Upskilling your teams when traditional classroom approaches aren’t feasible

Published: May 15, 2020 by Andrew Gilson, Head of Training. Global Decision Analytics

woman taking part in training on her laptop

Over the past couple of months, every business, regardless of industry, has had to quickly find its bearings. This level of disruption is unprecedented; we may never see anything of this magnitude again in our lifetime.

While urgent, the immediate needs created in the wake of the global pandemic shouldn’t be met with one-and-done solutions. It’s imperative that the solutions you offer not only enable your customers to manage the immediate crisis but also help you support them as they assimilate into the “new normal.” There’s therefore this added pressure for businesses to equip their teams with the necessary tools and knowledge to continue serving customers in a dynamic environment. It doesn’t take long to get left behind with new solutions, and new challenges, emerging on a regular basis. You have to keep up with the times so you can adapt your response to whatever is necessary and retain your value to your customers.

How do you upskill your teams when traditional training is not an option?

As Plato put it well before the Covid-19 pandemic turned our world upside down, a need or problem encourages creative efforts to overcome the challenge it presents. Recent research shows that companies that may have deferred their intended investment in training, are now resuming that commitment in order to meet new demands in this increasingly digital ecosystem:

  • In an ILX Group survey, 51 percent of HR decision-makers said that ongoing digital learning has a direct effect on boosting employee morale, satisfaction, and longevity. ​
  • A study published in the Journal of Applied Psychology found that microlearning makes learning 17 percent more effective, and Software Advice reports that microlearning engages over 50 percent of participants. ​
  • A study conducted by Brandon Hall found that digital learning requires 40 to 60 percent less employee time than classroom training. ​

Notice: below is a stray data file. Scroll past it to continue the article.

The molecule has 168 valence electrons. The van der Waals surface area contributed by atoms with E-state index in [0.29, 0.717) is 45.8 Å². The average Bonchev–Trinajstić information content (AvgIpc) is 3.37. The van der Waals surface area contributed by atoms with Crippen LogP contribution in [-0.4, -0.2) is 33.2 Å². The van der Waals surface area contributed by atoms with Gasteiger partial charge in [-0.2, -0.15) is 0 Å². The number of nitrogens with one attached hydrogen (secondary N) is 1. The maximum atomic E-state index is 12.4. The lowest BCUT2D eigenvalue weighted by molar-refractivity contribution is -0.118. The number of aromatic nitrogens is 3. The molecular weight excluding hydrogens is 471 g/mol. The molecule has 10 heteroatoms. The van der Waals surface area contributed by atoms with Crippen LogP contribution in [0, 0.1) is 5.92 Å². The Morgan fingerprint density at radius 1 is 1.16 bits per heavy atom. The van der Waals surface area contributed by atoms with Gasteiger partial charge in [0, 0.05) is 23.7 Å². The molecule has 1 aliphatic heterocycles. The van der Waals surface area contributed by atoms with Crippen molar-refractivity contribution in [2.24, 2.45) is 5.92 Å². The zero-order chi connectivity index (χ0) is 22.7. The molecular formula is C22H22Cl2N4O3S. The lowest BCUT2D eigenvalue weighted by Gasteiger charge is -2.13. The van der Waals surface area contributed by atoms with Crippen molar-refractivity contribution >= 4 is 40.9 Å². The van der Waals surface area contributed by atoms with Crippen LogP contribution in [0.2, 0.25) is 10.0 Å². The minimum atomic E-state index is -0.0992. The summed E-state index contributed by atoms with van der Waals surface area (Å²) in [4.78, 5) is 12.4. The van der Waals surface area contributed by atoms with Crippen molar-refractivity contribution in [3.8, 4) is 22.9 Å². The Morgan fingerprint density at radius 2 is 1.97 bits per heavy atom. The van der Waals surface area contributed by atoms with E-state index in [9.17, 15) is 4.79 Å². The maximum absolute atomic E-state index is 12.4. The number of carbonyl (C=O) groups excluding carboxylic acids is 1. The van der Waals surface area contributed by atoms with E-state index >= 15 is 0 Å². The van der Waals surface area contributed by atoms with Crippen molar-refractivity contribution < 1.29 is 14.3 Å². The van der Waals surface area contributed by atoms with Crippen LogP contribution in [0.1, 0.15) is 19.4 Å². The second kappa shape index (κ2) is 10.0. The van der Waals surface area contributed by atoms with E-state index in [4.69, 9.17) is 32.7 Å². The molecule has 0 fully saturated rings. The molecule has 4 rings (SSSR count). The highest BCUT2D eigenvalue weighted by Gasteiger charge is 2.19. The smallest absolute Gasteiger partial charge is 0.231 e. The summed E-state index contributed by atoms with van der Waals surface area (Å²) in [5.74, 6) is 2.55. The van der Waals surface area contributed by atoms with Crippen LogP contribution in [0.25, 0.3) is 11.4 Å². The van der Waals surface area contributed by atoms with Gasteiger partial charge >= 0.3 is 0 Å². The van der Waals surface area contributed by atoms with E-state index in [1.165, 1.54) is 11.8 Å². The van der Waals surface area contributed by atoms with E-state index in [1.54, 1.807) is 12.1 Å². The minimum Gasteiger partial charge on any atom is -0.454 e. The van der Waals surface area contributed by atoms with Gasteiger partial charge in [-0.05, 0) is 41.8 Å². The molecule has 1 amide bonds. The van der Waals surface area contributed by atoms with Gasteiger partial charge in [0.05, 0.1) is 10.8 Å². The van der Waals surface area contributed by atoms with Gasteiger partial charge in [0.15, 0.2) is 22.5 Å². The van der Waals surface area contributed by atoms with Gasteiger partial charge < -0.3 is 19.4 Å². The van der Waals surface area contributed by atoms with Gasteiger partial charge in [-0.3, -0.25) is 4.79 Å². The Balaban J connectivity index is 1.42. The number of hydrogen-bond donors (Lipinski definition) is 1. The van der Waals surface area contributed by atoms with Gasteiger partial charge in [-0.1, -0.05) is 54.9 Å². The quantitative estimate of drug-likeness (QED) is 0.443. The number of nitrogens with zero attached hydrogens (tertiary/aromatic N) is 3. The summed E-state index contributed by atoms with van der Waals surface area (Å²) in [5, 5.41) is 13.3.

• The Research Institute of America reports that learning retention rates improve from 8 to 10 percent for face-to-face training to 25 to 60 percent for digital learning. ​
  • IBM research found that for every dollar you invest in digital learning, the result is $30 in productivity, mostly because employees save a lot of time through online learning and are able to resume work and apply the new skills faster. ​

Taking advantage of technology to make knowledge accessible at the point of need

As with the majority of our day-to-day activities, learning solutions now must be facilitated outside of a physical environment, such as the workplace or classroom. Having access to digital knowledge and training resources gives your teams enhanced flexibility to keep their skills up to date at their own pace, whether they are at home or in the office.

Over the years, we’ve seen that offering learners training in multiple formats improves the overall success of the training, including enabling greater flexibility – offering different modalities is more likely to meet learner’s preferences – work clarity and job satisfaction.

While your business may still be operating in a fog of uncertainty, ensuring access to the right tools and knowledge would give your team higher confidence in their ability to be of service, minimizing business disruption during this turbulent time.

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